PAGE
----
Meeting News Coverage

Achilles tendinopathy can be improved with gastrocnemius recession

CHICAGO — Gastrocnemius recession can be helpful in some cases for the treatment of patients with chronic Achilles tendinopathy, according to a presenter here.

Benedict F. DiGiovanni

“We believe the outcomes from this study provide some new information regarding ankle muscle power and endurance and may be used to help guide selection of appropriate candidates for this procedure,” Benedict F. DiGiovanni, MD, said during his presentation at the International Federation of Foot & Ankle Societies Triennial Meeting.

DiGiovanni and colleagues studied eight patients with chronic unilateral Achilles tendinopathy and an isolated gastrocnemius contracture participated. All patients underwent gastrocnemius recession, and final follow-up occurred at 6 months postoperatively. Foot kinematics and muscle function during gait, stair ascent (standard and high-step) and single-limb heel raises were determined via electromagnetic tracking device and force plate data. Changes at final follow-up regarding the affected ankle, side-to-side muscle power and endurance, pain and self-reported function were also evaluated.

Deficits between preoperative and final follow-up were observed in the affected ankle power during standard-step (2.5 and 2.2 W/kg, respectively; a 10% deficit) and high-step ascent (4.1 and 3.1 W/kg, respectively; a 24% deficit). A 21% deficit was also seen in endurance during repeated single-limb heel raises.

A 26% deficit was observed in side-to-side plantarflexion power decrease at final follow-up during high-step ascent, the most significant area of decline, according to DiGiovanni.
Self-reported pain and function values for both activities of daily life and sport improved at 6-month follow-up (Daily life: 75% to 90%; Sport: 40% to 69%).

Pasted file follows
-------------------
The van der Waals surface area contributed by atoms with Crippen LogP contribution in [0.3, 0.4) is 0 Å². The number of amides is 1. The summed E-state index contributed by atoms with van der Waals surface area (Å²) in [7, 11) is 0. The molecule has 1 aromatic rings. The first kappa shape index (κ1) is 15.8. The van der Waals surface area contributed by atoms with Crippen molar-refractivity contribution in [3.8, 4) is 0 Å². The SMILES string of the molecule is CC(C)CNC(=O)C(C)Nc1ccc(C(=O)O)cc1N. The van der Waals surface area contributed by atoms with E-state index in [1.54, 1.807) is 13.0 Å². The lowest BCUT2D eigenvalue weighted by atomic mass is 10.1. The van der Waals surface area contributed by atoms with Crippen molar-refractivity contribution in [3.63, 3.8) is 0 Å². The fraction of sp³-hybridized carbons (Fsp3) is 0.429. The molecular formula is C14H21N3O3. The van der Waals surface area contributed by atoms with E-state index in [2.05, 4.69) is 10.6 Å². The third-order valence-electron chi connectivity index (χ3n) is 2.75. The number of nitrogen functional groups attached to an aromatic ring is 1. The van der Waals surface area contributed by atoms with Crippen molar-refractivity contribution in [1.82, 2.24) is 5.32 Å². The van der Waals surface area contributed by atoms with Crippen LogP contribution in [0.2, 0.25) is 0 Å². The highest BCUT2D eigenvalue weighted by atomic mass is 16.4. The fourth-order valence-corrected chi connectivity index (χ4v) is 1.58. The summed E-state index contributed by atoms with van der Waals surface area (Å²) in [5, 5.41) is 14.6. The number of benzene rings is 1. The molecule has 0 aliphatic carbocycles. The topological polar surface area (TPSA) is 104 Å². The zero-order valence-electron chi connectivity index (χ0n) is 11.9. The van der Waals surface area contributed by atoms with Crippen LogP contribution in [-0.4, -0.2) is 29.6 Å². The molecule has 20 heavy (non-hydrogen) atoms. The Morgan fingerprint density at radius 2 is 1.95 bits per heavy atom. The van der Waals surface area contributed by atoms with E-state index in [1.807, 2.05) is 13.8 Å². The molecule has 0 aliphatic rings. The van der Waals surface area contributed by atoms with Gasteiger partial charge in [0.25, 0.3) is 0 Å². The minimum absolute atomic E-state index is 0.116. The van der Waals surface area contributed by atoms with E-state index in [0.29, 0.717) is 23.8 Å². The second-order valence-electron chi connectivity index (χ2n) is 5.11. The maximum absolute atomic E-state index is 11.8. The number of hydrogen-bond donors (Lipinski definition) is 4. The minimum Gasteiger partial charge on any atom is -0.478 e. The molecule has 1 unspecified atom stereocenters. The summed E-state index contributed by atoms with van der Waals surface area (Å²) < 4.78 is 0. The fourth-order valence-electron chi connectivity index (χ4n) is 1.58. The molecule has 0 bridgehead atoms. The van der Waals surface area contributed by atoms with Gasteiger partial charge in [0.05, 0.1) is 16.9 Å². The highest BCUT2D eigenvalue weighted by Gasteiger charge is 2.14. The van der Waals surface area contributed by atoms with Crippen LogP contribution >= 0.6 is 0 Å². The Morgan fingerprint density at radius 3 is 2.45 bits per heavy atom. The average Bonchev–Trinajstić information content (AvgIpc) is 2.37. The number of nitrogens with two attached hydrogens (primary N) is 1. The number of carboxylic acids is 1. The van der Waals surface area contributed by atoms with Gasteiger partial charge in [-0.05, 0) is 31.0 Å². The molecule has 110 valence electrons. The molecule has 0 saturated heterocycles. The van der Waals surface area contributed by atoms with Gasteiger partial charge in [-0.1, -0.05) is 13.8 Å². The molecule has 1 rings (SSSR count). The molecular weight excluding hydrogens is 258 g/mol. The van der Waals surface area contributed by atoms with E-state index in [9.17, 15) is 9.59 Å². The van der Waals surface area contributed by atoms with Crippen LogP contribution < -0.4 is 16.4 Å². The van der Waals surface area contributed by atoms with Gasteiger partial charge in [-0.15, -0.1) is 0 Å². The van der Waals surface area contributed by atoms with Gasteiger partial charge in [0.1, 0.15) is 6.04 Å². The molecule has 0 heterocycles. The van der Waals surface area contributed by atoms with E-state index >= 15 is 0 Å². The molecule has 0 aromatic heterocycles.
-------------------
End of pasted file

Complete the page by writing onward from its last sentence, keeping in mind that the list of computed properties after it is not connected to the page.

“Longer-term follow-up [in future studies] may show improvement in power and endurance,” DiGiovanni said. — by Christian Ingram

Reference: DiGiovanni BF. A prospective analysis of biomechanical foot function following an isolated gastrocnemius recession for achilles tendinopathy. Presented at: International Federation of Foot & Ankle Societies Triennial Meeting; Sept. 19-21, 2014; Chicago.

Disclosure: DiGiovanni has no relevant financial disclosures.

CHICAGO — Gastrocnemius recession can be helpful in some cases for the treatment of patients with chronic Achilles tendinopathy, according to a presenter here.

Benedict F. DiGiovanni

“We believe the outcomes from this study provide some new information regarding ankle muscle power and endurance and may be used to help guide selection of appropriate candidates for this procedure,” Benedict F. DiGiovanni, MD, said during his presentation at the International Federation of Foot & Ankle Societies Triennial Meeting.

DiGiovanni and colleagues studied eight patients with chronic unilateral Achilles tendinopathy and an isolated gastrocnemius contracture participated. All patients underwent gastrocnemius recession, and final follow-up occurred at 6 months postoperatively. Foot kinematics and muscle function during gait, stair ascent (standard and high-step) and single-limb heel raises were determined via electromagnetic tracking device and force plate data. Changes at final follow-up regarding the affected ankle, side-to-side muscle power and endurance, pain and self-reported function were also evaluated.

Deficits between preoperative and final follow-up were observed in the affected ankle power during standard-step (2.5 and 2.2 W/kg, respectively; a 10% deficit) and high-step ascent (4.1 and 3.1 W/kg, respectively; a 24% deficit). A 21% deficit was also seen in endurance during repeated single-limb heel raises.

A 26% deficit was observed in side-to-side plantarflexion power decrease at final follow-up during high-step ascent, the most significant area of decline, according to DiGiovanni.
Self-reported pain and function values for both activities of daily life and sport improved at 6-month follow-up (Daily life: 75% to 90%; Sport: 40% to 69%).

“Longer-term follow-up [in future studies] may show improvement in power and endurance,” DiGiovanni said. — by Christian Ingram

Reference: DiGiovanni BF. A prospective analysis of biomechanical foot function following an isolated gastrocnemius recession for achilles tendinopathy. Presented at: International Federation of Foot & Ankle Societies Triennial Meeting; Sept. 19-21, 2014; Chicago.

Disclosure: DiGiovanni has no relevant financial disclosures.

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